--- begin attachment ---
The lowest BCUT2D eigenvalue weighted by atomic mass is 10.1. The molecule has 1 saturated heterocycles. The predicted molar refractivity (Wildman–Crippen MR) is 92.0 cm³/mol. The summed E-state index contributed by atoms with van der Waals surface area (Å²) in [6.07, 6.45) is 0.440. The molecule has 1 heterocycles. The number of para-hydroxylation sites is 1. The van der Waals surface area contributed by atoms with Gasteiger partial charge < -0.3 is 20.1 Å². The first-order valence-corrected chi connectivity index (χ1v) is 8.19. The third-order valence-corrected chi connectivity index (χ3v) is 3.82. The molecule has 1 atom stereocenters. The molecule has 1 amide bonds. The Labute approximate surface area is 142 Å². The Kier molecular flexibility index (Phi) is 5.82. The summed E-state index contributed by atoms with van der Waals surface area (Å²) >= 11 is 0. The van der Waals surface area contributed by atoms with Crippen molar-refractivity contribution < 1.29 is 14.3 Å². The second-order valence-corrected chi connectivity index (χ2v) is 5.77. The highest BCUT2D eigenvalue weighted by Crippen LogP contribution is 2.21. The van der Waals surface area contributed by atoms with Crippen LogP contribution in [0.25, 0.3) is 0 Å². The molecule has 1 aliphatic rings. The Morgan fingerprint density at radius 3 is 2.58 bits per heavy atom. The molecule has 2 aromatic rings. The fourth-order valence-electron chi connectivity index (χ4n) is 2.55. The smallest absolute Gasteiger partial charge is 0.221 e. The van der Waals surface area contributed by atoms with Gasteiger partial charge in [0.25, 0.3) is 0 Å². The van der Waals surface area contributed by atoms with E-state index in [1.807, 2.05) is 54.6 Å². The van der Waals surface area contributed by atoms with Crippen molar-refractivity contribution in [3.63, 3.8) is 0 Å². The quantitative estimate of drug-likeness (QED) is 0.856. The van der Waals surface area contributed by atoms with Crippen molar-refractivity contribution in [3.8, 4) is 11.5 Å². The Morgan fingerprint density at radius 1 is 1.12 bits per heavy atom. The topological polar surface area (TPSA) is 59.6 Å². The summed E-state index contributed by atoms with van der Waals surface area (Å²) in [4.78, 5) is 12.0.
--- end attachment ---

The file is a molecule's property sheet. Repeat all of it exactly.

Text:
The lowest BCUT2D eigenvalue weighted by atomic mass is 10.1. The molecule has 1 saturated heterocycles. The predicted molar refractivity (Wildman–Crippen MR) is 92.0 cm³/mol. The summed E-state index contributed by atoms with van der Waals surface area (Å²) in [6.07, 6.45) is 0.440. The molecule has 1 heterocycles. The number of para-hydroxylation sites is 1. The van der Waals surface area contributed by atoms with Gasteiger partial charge < -0.3 is 20.1 Å². The first-order valence-corrected chi connectivity index (χ1v) is 8.19. The third-order valence-corrected chi connectivity index (χ3v) is 3.82. The molecule has 1 atom stereocenters. The molecule has 1 amide bonds. The Labute approximate surface area is 142 Å². The Kier molecular flexibility index (Phi) is 5.82. The summed E-state index contributed by atoms with van der Waals surface area (Å²) >= 11 is 0. The van der Waals surface area contributed by atoms with Crippen molar-refractivity contribution < 1.29 is 14.3 Å². The second-order valence-corrected chi connectivity index (χ2v) is 5.77. The highest BCUT2D eigenvalue weighted by Crippen LogP contribution is 2.21. The van der Waals surface area contributed by atoms with Crippen LogP contribution in [0.25, 0.3) is 0 Å². The molecule has 1 aliphatic rings. The Morgan fingerprint density at radius 3 is 2.58 bits per heavy atom. The molecule has 2 aromatic rings. The fourth-order valence-electron chi connectivity index (χ4n) is 2.55. The smallest absolute Gasteiger partial charge is 0.221 e. The van der Waals surface area contributed by atoms with Gasteiger partial charge in [0.25, 0.3) is 0 Å². The van der Waals surface area contributed by atoms with E-state index in [1.807, 2.05) is 54.6 Å². The van der Waals surface area contributed by atoms with Crippen molar-refractivity contribution in [3.63, 3.8) is 0 Å². The quantitative estimate of drug-likeness (QED) is 0.856. The van der Waals surface area contributed by atoms with Crippen molar-refractivity contribution in [3.8, 4) is 11.5 Å². The Morgan fingerprint density at radius 1 is 1.12 bits per heavy atom. The topological polar surface area (TPSA) is 59.6 Å². The summed E-state index contributed by atoms with van der Waals surface area (Å²) in [4.78, 5) is 12.0.